La virgen de los sicaros, History 475, Week 14

In a world full of violence, murder, and drugs, it is not a wonder that relationships are difficult to sustain. In Our Lady of the Assassins, the audience is shown the story of Fernando, an older man trying to make sense of a chaotic world. His relationship with a teenage boy, mirrors the atmosphere and time of Columbia in the late 80’s and 90’s. There was collision of the old and new world, especially in the city of Medellin. At this time, the city is transitioning into a hub of the Cocaine drug trade. Although the characters are not shown doing drugs in the film, you can see the results of the trade in their lives.

Ricardo Vargas says “private violence is used as a mechanism of social control and the exercise of power.” The drug traffickers in Columbia exercise a great deal of power in the country. Vargas reveals that these drug dealers, with a failing state system, were able to fill the void and take control of cities and run them as they needed to sustain their trade. Through this film you can see the ‘power’ exercised by the common man. Everyone had a gun, and used it as necessary. Although Fernando was wealthy, many were living in poverty and fearful of violence in the streets. At one time a man was shot for his car, and later the man who shot him is killed. There is an endless cycle of violence shown in the film that is a direct result of the atmosphere created with the Colombian drug trade.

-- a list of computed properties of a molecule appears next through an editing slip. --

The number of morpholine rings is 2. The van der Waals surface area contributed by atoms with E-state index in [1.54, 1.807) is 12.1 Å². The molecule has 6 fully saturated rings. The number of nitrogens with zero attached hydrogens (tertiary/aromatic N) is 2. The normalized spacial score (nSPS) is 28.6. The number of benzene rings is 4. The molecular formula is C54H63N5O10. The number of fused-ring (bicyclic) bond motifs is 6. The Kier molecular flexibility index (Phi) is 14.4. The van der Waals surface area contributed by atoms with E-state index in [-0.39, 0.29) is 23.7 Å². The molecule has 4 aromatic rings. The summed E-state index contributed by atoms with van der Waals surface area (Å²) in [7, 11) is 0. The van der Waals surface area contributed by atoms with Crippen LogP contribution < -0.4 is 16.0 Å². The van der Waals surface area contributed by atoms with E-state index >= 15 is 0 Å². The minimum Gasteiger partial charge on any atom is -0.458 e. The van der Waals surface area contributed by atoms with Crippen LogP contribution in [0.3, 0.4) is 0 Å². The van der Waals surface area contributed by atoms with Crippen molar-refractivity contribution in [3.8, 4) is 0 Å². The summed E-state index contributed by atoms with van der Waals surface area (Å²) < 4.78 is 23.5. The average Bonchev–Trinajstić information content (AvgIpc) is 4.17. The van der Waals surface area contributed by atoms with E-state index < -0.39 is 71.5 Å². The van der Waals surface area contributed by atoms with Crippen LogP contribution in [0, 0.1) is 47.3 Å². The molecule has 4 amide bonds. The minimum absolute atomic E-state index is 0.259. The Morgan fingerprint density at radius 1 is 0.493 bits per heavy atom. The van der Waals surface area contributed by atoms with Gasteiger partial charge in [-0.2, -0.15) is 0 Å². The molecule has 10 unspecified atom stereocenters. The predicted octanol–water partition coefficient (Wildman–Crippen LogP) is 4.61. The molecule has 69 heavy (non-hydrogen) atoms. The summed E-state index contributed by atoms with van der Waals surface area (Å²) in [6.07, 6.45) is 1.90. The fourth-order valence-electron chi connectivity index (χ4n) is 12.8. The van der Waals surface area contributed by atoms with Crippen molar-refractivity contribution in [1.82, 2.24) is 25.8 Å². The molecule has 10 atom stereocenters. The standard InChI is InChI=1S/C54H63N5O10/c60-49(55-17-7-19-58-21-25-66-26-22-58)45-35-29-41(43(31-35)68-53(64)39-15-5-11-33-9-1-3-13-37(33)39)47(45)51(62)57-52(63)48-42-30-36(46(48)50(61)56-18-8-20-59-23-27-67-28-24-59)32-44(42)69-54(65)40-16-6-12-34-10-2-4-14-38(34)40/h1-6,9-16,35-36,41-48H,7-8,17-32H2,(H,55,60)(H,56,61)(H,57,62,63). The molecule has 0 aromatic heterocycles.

The U.S. national security archive reveals that the United States was aware of the situation in Columbia and had difficulty with maintaining it. Because people in the U.S. are large consumers of the drugs, the U.S. is deeply involved with the conflict. The problem arises when the United States strayed from fighting drug battles to trying to help established the Colombian state. What is confusing that this long standing dispute is  between a failing state and powerful drug lords, which make it nearly impossible for the U.S. to avoid one of the those two. Many civilians were unintentionally killed in these drug wars, and the U.S. had knowledge of this. The guerrilla tactics used by the insurgent groups, presumably associated with the drug cartel, was difficult to combat for the U.S.

Civility in a time of such chaos and violence was nearly impossible. Even Fernando tried to bring some ‘culture’ and ‘civilized manor’ to the youth, Alexis. Visiting churches, classical music and requesting a form of non violence to combat the societal chaos is how Fernando would combat these issues. Clearly the youth of Columbia had a different plan, and lives were lost because of it. Fernando could not even stomach all of the loss. Understanding the issues faced by the Colombian state, especially the power exhibited by the drug traders, helps bring the issues of the film into perspective. How can a relationship be sustained when at any moment one or both could die from civilian violence?